Is San Antonio Multifamily Faltering?
Multifamily rents trended down in the trailing three, causing some recent reports to be bearish on San Antonio. But experts at Bisnow’s annual San Antonio Multifamily Summit didn’t bat an eye. (It takes more than a little bear to scare a true Texan.)
Over 200 attendees attended the event at the Sheraton Gunter Hotel San Antonio to hear the latest on the sector.
Deverick & Associates managing director Deverick Jordan (here with colleague Jason Ribelin) says our job growth is keeping him bullish. Besides, the dip came in our slow leasing season, and we’re still well above historical trends of rent growth. Deverick, who’s running for city council in Grapevine (Rock the Vote!), says Class-A product in San Antonio is getting 5.25% to 6.5% cap rates, depending on location.
Greystone managing director Jef Elm has seen a lot of value-add deals come up for funding in the last 60 days. Most are companies with Class-B minus properties earning $0.90/SF rents that want to put in $4,000 to $5,000 per unit and bring rents over $1. Lots are taking advantage of bridge loans (you can push rents and then refi). Greystone launched a bridge program in July and is on track to do $1B in the first year; they're a great way to alleviate time pressures to get a HUD loan and have favorable terms. Jeff, who just funded a permanent $39M FHA loan on Renaissance at Canyon Springs, was cheering on the Kansas Jayhawks through March Madness (until they lost on Sunday)—in college, he coached sorority basketball and brought on Kansas head coach Bill Self as his assistant. Their team did well, until it lost to a team coached by Spurs GM RC Buford.
Berkadia SVP Brant Smith says it’s starting to feel like 2004 again (we're all still listening to Usher and pretending Zooey Deschanel is interesting), with very aggressive lenders pushing leverage over 80%, basing on forward-looking rents, and adding I/O. We went from a disciplined 10 CMBS lenders to 39 of them very quickly. Luckily, conservative equity is governing the market. He pinpointed a spot of opportunity: The under-$25M market has been underserved, but is increasing now.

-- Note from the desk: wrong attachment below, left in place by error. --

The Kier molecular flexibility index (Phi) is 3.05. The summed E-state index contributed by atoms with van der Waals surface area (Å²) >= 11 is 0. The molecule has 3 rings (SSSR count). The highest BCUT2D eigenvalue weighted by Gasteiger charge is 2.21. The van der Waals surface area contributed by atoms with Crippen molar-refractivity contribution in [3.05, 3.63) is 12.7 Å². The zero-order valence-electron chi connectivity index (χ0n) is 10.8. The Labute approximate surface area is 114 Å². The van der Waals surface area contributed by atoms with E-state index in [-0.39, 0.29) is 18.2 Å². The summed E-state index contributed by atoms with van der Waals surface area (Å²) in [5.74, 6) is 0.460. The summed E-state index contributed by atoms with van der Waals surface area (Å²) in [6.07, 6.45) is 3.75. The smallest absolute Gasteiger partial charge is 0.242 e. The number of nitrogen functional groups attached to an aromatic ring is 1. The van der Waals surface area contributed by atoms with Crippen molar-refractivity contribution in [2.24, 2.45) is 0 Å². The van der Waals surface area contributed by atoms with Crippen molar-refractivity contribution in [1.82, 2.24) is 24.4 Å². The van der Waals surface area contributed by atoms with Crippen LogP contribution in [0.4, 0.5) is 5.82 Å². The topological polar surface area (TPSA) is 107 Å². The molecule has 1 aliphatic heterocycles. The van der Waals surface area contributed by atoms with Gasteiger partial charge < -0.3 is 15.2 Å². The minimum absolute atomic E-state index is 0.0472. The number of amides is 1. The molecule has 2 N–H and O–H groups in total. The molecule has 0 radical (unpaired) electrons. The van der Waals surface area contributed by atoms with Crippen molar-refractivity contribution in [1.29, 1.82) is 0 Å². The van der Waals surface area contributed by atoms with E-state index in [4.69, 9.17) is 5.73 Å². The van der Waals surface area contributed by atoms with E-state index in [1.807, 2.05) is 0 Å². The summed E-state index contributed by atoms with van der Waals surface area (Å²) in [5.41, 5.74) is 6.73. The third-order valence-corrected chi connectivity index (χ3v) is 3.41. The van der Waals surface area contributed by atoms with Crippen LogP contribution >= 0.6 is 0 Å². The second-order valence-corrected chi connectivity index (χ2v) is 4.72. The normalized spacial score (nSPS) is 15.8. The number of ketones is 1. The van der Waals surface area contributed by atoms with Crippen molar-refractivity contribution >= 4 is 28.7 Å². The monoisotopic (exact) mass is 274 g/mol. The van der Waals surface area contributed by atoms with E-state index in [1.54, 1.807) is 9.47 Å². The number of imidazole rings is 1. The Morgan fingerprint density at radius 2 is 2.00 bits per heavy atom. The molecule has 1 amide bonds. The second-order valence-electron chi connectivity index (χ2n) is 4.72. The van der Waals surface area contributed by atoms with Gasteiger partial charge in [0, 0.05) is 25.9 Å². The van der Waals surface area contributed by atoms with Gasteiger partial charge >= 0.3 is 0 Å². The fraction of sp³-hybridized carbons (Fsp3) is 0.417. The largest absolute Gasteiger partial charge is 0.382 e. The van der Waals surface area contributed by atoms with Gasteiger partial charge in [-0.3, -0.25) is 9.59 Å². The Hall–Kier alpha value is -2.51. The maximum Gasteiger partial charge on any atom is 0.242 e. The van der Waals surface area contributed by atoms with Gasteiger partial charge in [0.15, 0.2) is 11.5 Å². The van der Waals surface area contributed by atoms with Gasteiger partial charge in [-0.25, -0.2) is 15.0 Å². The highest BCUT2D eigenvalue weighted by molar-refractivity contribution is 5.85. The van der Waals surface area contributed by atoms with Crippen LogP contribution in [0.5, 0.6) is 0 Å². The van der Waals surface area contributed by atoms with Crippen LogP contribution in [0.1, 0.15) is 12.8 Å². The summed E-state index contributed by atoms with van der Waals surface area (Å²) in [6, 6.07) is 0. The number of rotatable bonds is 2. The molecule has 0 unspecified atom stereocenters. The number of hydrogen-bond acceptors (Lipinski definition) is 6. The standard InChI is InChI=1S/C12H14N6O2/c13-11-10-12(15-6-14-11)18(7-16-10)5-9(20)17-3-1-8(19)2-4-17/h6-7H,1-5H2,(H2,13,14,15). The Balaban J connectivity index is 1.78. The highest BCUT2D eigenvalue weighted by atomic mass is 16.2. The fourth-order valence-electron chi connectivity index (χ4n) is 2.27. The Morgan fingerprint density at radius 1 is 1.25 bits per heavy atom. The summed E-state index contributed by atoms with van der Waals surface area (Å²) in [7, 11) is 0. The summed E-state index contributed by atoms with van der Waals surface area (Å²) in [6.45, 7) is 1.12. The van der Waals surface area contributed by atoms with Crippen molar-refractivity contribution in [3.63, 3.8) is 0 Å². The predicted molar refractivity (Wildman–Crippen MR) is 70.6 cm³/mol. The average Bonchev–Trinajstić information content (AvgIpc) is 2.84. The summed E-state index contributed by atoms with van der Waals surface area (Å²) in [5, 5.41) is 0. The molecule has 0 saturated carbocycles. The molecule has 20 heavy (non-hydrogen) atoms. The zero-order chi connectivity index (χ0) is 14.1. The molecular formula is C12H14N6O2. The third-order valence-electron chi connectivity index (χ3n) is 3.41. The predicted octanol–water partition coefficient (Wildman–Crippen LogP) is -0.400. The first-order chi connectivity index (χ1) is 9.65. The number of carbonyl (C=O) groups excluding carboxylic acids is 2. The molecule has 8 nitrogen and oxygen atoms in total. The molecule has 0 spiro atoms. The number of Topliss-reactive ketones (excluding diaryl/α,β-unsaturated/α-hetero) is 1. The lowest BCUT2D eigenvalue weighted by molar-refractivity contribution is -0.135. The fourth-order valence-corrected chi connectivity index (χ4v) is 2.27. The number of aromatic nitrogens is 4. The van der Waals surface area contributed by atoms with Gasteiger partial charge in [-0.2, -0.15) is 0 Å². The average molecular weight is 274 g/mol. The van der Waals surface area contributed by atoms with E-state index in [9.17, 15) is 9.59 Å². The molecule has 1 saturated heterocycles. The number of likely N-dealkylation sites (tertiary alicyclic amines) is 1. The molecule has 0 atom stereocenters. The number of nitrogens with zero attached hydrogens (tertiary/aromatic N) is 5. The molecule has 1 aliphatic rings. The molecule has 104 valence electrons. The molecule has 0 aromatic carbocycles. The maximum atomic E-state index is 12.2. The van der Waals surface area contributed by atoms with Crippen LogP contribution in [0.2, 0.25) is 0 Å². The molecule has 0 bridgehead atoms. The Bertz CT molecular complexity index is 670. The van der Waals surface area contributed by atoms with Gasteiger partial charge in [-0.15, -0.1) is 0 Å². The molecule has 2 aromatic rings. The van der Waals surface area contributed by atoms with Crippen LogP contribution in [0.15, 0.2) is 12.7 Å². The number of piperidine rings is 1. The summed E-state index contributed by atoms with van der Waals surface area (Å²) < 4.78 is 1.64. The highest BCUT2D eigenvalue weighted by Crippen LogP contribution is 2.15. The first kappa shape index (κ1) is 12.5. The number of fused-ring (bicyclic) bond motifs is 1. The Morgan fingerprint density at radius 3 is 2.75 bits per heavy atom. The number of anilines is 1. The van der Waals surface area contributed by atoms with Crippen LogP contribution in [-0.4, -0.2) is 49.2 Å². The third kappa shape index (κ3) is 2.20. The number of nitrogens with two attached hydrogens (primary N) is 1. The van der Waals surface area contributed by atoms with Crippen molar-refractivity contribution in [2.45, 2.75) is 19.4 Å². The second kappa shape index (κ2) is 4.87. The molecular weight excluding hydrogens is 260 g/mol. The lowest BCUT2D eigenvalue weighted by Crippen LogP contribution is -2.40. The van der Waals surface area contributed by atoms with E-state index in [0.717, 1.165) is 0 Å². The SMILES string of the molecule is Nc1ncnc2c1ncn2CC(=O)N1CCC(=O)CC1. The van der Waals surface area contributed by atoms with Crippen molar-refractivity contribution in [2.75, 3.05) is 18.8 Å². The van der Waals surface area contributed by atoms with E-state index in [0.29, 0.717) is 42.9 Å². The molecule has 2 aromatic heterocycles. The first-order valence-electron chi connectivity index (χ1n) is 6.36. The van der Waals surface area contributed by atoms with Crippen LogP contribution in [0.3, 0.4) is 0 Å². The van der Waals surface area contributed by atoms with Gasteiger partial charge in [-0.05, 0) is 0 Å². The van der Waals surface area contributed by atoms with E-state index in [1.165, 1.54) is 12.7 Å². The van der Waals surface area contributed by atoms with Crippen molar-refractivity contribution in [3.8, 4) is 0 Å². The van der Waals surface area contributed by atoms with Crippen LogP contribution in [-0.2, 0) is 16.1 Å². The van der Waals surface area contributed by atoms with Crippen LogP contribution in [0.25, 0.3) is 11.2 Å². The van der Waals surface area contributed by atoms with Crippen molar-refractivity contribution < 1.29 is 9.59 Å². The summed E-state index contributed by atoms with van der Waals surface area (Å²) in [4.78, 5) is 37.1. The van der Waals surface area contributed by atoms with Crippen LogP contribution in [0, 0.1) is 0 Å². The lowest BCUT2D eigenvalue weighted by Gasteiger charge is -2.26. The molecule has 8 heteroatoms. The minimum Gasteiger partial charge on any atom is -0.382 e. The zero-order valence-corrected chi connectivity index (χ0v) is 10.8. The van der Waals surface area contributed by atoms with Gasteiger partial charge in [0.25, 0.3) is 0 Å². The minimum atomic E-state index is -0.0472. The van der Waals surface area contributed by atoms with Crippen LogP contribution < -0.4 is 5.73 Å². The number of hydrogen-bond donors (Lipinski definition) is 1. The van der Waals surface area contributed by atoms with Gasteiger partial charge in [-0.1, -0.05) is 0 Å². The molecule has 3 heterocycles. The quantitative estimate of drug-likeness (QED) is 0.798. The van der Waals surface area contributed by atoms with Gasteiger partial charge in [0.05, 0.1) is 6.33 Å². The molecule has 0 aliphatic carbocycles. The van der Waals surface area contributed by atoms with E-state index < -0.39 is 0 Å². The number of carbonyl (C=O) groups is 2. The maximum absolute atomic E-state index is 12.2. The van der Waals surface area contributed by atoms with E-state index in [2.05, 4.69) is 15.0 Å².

Our moderator, Bury principal Coy Armstrong, had predicted multifamily development would’ve slowed a while ago. But instead, he’s as busy as ever designing new properties and has no break in sight.
ARA principal Pat Jones (catching up with AREA’s David Adelman) is tracking 9,000 units in the dirt now, but says they’re spread out across the city. (It's the biggest game of Whack-a-Mole ever invented.) That’s keeping any one submarket from being overbuilt. Besides, cautious equity is making sure only the best sites get developed. Pat says the Broadway Corridor is changing the game for San Antonio multifamily—it has all the pizazz and mid-rise product (a sector we’ve never had) that institutional investors like. That said, he pegs 1604 and I-10 as the most dynamic area in San Antonio.
Our sponsor BBL Builders has four multifamily communities under construction in Texas. Its Lyndsey Cherry and Bridgett Bell tell us three are in Corpus Christi (including Bay Vista Phase II, a high-density 164-unit community). The other is White Rock Trail Apartments, a 362-unit complex in Dallas.
Our sponsor First American Title’s Garin Clark and Larry Pearson will have some new neighbors soon in the office. The company is building up its team—it recently hired Larry, David Earl, and Megan Clay, and three more employees are coming on board next month. Garin tells us First American recently landed probably the largest transaction in the San Antonio market, but couldn’t divulge the details.
Check back next week for more coverage from our event, including our exciting developers panel!